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Caution: Tin Slumps Into Bear Territory


Copper futures have soared with help from Chinese reports, but tin has not been so lucky.

Industrial metals have been on somewhat of a bumpy road so far in 2013, though recent price movements in the copper market have made investors think twice about this corner of the commodities world. Last week, copper futures soared after several encouraging reports from China, the world's second largest economy and one of the largest consumers of the metal, helped boost optimism for copper demand. Though copper's outlook has improved, there is one industrial metal that has not benefited from the rally: tin.

Though often overlooked, tin has long been an appealing choice for commodity investors thanks to its widespread use in industrial applications and its inflation-hedging capabilities. A recent report by Morgan Stanley, however, indicates that there may be trouble ahead for the silvery white metal.

Lower Prices Threaten Production

Indonesia, the largest shipper of tin, recently reported exports of the metal jumping 20% to 26,805 tons in the first quarter, marking the highest level on record for the period. On May 1, however, tin plummeted 20% from its closing high on January 18, placing the metal in bear market territory. Morgan Stanley notes that such a drastic decline in prices will likely curb shipments from Indonesia, since suppliers are quick to respond to lower prices.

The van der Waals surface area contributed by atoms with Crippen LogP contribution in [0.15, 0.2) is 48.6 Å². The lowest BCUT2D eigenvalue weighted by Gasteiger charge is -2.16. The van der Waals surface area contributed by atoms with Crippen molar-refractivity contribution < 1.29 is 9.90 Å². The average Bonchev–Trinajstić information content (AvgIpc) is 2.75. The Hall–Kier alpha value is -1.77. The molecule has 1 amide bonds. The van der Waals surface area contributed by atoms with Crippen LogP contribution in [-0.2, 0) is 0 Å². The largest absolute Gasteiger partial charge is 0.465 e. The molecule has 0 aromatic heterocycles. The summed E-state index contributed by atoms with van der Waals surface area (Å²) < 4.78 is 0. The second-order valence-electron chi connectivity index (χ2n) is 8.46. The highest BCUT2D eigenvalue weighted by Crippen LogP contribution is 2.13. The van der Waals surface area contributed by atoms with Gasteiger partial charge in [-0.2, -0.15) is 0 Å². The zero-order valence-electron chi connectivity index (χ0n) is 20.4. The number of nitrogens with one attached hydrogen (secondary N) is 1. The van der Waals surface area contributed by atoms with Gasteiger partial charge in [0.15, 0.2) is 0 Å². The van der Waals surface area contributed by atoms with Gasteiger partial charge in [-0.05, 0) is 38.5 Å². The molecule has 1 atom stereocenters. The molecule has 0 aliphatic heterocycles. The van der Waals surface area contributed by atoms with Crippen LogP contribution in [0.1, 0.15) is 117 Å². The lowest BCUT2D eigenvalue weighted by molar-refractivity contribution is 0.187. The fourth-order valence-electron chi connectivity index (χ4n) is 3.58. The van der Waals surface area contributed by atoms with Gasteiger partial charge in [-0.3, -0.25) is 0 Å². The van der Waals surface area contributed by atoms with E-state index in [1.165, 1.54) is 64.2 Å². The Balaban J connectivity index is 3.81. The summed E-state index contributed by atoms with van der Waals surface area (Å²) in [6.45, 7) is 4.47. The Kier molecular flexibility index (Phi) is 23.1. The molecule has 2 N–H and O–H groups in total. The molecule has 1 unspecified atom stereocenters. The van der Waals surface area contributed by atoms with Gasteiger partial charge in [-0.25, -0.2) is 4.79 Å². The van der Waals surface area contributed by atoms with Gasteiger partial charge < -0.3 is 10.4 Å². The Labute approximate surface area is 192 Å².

New regulations from the Indonesia's 30-member tin mining association also pose several problems for the metal. New rules will force smelters to increase the tin content of cargoes and reduce lead and cadmium levels, which will ultimately force them to produce higher-grade tin, but at a higher cost.

As such, producers have already started cutting stockpiles and production; Morgan Stanley estimates that this year's supply shortage will be around 800 tons, while consumption is estimated to rise 5.8% to 358,000 tons.

And while tin futures are not reflecting the predicted shortages now, investors may want to keep a close eye on the metal to see how the rest of the year pans out.

For those looking to track price movements via exchange-traded funds, the Dow Jones-UBS Tin Total Return Sub-Index ETN (NYSEARCA:JJT) is currently the only option. So far in 2013, the fund is down nearly 14%:

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Editor's note: This article by Daniela Pylypczak was originally published on Commodity HQ.
No positions in stocks mentioned.
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